Back in the saddle; A log of my 2017 bicycle races so far

By David Talley | Published Saturday, July 15, 2017

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I wrote a column in January about plans to revisit bicycle racing this year after barely pedaling anywhere in 2016.

I raced a variety of events in college, hitting the road almost every weekend of both semesters to travel around the state for cycling events. But since then I’ve been off my bike more than in the saddle. Last year was the culmination of this, with only one race on the books last July.

But I wanted to make this year different. Despite not riding much, I’ve always loved reading race reports and cycling coverage. Reading other racers’ blogs is partly what inspired me to jump back on the bike, so I pledged to double from 2016 the number of days I spent exercising outside and to enter one race each month and to, at some point, give whoever cares a rundown of how those races went. Here you go.

I started successfully in January, riding the Texas Chainring Massacre 66-mile gravel endurance race in Valley View. Lance Armstrong was there. While he got second (suprising, right?), I got 71st out of about 250 co ntestants. Not bad.

I stayed on with a fairly fast pack and even managed to dodge several wrecks before getting too tired to hold their pace and dropping off the back of the group in the last 7 miles.

I felt pretty good about this race because I passed several prominent, faster riders in the last section after they’d dealt with flat tires earlier in the race. While some may consider that coincidental, I think it means I prepared better than they did.

In February, I raced the DORBA Frozen Endurance Series 50-mile mountain bike race at the Northshore Trails in Grapevine. DORBA stands for Dallas Off-Road Bicycle Association. The race has nothing to do with the Disney movie, but references the time of year and projected temperature for the contest.

Ironically, it was 80 degrees, Thanks, Texas.

I started pretty poorly in this race but worked my way up through the pack. On a loose, technical climb that caused the field to bottleneck and slow down, I dismounted and ran up the side of the trail. My strategy worked out pretty well until I slipped and smashed my knee.

I rode the next 27 miles with blood running down my leg and finally gave up when I’d filled my sock. I limped back to the finish line and asked to quit. I’ve only abandoned a few races, and it’s always a really frustrating process.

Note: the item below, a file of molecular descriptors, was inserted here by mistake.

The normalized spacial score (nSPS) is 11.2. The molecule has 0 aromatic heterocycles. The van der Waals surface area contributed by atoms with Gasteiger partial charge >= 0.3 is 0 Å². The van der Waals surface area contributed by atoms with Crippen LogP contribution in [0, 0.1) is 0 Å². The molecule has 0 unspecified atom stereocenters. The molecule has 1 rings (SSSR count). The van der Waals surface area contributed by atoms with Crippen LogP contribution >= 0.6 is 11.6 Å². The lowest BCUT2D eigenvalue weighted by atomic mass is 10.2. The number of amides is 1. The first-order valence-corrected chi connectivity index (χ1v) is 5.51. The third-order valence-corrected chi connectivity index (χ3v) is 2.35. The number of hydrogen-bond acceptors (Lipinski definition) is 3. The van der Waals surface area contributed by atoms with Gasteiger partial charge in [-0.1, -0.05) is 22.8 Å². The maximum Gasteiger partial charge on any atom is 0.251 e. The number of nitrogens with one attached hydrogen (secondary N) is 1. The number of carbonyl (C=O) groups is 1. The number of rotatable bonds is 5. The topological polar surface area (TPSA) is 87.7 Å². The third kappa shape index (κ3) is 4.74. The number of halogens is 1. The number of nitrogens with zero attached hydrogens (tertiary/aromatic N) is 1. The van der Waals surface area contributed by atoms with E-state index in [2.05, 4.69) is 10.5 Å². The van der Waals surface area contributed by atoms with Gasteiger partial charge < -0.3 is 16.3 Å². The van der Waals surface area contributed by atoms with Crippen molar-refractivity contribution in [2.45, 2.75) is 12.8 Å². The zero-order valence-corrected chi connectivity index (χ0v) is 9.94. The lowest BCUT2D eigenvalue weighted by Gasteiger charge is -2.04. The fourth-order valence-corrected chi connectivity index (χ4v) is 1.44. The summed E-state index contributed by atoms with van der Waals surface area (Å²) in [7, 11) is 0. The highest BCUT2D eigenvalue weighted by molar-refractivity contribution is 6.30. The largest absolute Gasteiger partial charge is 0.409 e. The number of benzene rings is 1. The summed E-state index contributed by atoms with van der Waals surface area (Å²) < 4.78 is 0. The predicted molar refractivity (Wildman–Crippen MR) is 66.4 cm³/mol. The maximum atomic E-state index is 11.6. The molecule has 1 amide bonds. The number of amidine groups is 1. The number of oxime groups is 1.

I drove home in pain without immediate plans for a March event and was further sidelined when I had to schedule wisdom teeth surgery near the end of the month.

I spent the early part of March hobbled and unable to talk much. I’d missed any chance to compete, but scheduled a race at Dinosaur Valley State Park near Glen Rose for the end of April and hoped I’d have time to get back in shape.

My dad made the drive south with me for the event and paid for a hotel room Saturday night so I’d get a good night’s sleep before my race. We got to town Saturday afternoon and pre-rode the course, which took longer than expected because the race organizers had put together one of the toughest combination of hills I’ve ever ridden. After finishing around 8, we headed back to town but found every restaurant closed.

A server at one restaurant recommended Local Coyote, which supposedly closed later than everything else in town, so we visited there, because, you know Local Coyote sounds like a pretty respectable restaurant. He’s local. The actual restaurant was called Loco Coyote and was a long drive out in the country.

As the last restaurant near open and probably one of the only to serve alcohol, it was packed. We spent several hours waiting there and didn’t get back to our room in time to get a decent amount of sleep, which meant I was yawning on the start line the next morning at 7:45. The race went really well, and I came in third out of about 15 contestants.

I wasn’t able to find a nearby race in May but made up for it in June with a trip to Angel Fire, N.M., for the Chile Challenge Pro XCT. It’s a short race that scales the town’s ski mountain four times, climbing almost 3,000 feet in an already oxygen-thin environment.

I’d wanted to race there for years when I was actually training regularly but never had the time to do so. I again scored third, this time also out of about 15 racers. The trip itself was just as important as the race, and I probably have enough stories for another column.

It’s July, and odds are I won’t have time to get a race in this month. But I’m hoping to make up for that with the Eighter from Decatur Bike Rally in August. This year, the organizers are offering a 100-mile option, and if I attempt it, that too will probably require its own column.

See you on the road!

David Talley is a Messenger reporter.

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